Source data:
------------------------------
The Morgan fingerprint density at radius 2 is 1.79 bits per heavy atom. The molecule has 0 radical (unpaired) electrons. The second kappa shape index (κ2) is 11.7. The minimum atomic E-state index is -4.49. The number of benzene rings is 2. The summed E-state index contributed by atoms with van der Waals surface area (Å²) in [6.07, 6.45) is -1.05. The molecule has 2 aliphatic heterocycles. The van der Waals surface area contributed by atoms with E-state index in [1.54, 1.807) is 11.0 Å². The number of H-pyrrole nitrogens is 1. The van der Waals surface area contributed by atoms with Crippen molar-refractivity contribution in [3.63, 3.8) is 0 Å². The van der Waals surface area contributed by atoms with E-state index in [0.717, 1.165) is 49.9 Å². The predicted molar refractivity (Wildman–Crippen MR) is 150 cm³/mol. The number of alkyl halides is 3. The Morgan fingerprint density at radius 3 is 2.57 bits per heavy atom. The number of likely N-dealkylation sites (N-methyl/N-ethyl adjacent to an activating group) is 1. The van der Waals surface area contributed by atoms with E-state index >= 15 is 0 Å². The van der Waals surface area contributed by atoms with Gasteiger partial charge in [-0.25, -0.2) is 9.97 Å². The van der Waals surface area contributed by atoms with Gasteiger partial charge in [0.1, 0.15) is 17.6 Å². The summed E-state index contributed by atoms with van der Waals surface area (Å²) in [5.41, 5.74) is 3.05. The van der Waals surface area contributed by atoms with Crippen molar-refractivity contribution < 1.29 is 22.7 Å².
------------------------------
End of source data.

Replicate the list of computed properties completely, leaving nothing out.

The Morgan fingerprint density at radius 2 is 1.79 bits per heavy atom. The molecule has 0 radical (unpaired) electrons. The second kappa shape index (κ2) is 11.7. The minimum atomic E-state index is -4.49. The number of benzene rings is 2. The summed E-state index contributed by atoms with van der Waals surface area (Å²) in [6.07, 6.45) is -1.05. The molecule has 2 aliphatic heterocycles. The van der Waals surface area contributed by atoms with E-state index in [1.54, 1.807) is 11.0 Å². The number of H-pyrrole nitrogens is 1. The van der Waals surface area contributed by atoms with Crippen molar-refractivity contribution in [3.63, 3.8) is 0 Å². The van der Waals surface area contributed by atoms with E-state index in [0.717, 1.165) is 49.9 Å². The predicted molar refractivity (Wildman–Crippen MR) is 150 cm³/mol. The number of alkyl halides is 3. The Morgan fingerprint density at radius 3 is 2.57 bits per heavy atom. The number of likely N-dealkylation sites (N-methyl/N-ethyl adjacent to an activating group) is 1. The van der Waals surface area contributed by atoms with E-state index >= 15 is 0 Å². The van der Waals surface area contributed by atoms with Gasteiger partial charge in [-0.25, -0.2) is 9.97 Å². The van der Waals surface area contributed by atoms with Gasteiger partial charge in [0.1, 0.15) is 17.6 Å². The summed E-state index contributed by atoms with van der Waals surface area (Å²) in [5.41, 5.74) is 3.05. The van der Waals surface area contributed by atoms with Crippen molar-refractivity contribution < 1.29 is 22.7 Å².